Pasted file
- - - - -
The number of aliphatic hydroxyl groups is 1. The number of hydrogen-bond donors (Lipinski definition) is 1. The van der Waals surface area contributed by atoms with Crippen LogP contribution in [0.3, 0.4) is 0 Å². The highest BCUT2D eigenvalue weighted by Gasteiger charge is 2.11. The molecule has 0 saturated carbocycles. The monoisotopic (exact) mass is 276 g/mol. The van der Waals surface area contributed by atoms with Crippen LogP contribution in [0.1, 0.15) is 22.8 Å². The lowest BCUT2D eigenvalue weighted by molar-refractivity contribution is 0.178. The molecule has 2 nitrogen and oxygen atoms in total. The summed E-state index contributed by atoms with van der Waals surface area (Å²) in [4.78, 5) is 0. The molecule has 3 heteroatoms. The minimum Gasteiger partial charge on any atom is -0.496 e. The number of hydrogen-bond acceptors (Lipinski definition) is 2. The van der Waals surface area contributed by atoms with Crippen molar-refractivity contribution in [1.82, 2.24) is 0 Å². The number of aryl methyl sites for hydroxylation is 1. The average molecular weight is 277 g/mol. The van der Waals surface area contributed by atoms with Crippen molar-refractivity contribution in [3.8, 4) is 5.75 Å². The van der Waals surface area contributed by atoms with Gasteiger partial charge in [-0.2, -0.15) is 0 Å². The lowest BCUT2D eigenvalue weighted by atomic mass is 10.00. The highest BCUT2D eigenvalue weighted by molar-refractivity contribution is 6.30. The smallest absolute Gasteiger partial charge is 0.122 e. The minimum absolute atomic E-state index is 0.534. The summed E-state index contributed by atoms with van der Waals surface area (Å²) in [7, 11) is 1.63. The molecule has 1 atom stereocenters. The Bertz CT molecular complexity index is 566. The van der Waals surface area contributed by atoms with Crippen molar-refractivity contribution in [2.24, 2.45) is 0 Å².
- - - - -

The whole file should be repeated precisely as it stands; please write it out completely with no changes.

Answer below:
The number of aliphatic hydroxyl groups is 1. The number of hydrogen-bond donors (Lipinski definition) is 1. The van der Waals surface area contributed by atoms with Crippen LogP contribution in [0.3, 0.4) is 0 Å². The highest BCUT2D eigenvalue weighted by Gasteiger charge is 2.11. The molecule has 0 saturated carbocycles. The monoisotopic (exact) mass is 276 g/mol. The van der Waals surface area contributed by atoms with Crippen LogP contribution in [0.1, 0.15) is 22.8 Å². The lowest BCUT2D eigenvalue weighted by molar-refractivity contribution is 0.178. The molecule has 2 nitrogen and oxygen atoms in total. The summed E-state index contributed by atoms with van der Waals surface area (Å²) in [4.78, 5) is 0. The molecule has 3 heteroatoms. The minimum Gasteiger partial charge on any atom is -0.496 e. The number of hydrogen-bond acceptors (Lipinski definition) is 2. The van der Waals surface area contributed by atoms with Crippen molar-refractivity contribution in [1.82, 2.24) is 0 Å². The number of aryl methyl sites for hydroxylation is 1. The average molecular weight is 277 g/mol. The van der Waals surface area contributed by atoms with Crippen molar-refractivity contribution in [3.8, 4) is 5.75 Å². The van der Waals surface area contributed by atoms with Gasteiger partial charge in [-0.2, -0.15) is 0 Å². The lowest BCUT2D eigenvalue weighted by atomic mass is 10.00. The highest BCUT2D eigenvalue weighted by molar-refractivity contribution is 6.30. The smallest absolute Gasteiger partial charge is 0.122 e. The minimum absolute atomic E-state index is 0.534. The summed E-state index contributed by atoms with van der Waals surface area (Å²) in [7, 11) is 1.63. The molecule has 1 atom stereocenters. The Bertz CT molecular complexity index is 566. The van der Waals surface area contributed by atoms with Crippen molar-refractivity contribution in [2.24, 2.45) is 0 Å².